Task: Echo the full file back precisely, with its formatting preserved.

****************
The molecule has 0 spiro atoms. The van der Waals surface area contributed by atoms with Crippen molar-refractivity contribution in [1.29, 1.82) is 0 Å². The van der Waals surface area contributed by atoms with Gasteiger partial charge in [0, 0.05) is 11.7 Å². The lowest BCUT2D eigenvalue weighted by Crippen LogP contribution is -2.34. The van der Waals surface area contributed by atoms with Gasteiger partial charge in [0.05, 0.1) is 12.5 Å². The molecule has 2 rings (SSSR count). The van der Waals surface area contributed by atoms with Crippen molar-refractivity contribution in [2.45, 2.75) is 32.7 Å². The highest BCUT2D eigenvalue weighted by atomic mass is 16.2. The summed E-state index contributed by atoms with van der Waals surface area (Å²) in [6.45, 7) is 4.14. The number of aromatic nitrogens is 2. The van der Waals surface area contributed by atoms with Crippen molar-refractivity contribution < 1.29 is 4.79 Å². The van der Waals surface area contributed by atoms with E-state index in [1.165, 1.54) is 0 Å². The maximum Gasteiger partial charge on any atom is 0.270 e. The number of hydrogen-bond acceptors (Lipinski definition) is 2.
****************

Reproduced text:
The molecule has 0 spiro atoms. The van der Waals surface area contributed by atoms with Crippen molar-refractivity contribution in [1.29, 1.82) is 0 Å². The van der Waals surface area contributed by atoms with Gasteiger partial charge in [0, 0.05) is 11.7 Å². The lowest BCUT2D eigenvalue weighted by Crippen LogP contribution is -2.34. The van der Waals surface area contributed by atoms with Gasteiger partial charge in [0.05, 0.1) is 12.5 Å². The molecule has 2 rings (SSSR count). The van der Waals surface area contributed by atoms with Crippen molar-refractivity contribution in [2.45, 2.75) is 32.7 Å². The highest BCUT2D eigenvalue weighted by atomic mass is 16.2. The summed E-state index contributed by atoms with van der Waals surface area (Å²) in [6.45, 7) is 4.14. The number of aromatic nitrogens is 2. The van der Waals surface area contributed by atoms with Crippen molar-refractivity contribution < 1.29 is 4.79 Å². The van der Waals surface area contributed by atoms with E-state index in [1.165, 1.54) is 0 Å². The maximum Gasteiger partial charge on any atom is 0.270 e. The number of hydrogen-bond acceptors (Lipinski definition) is 2.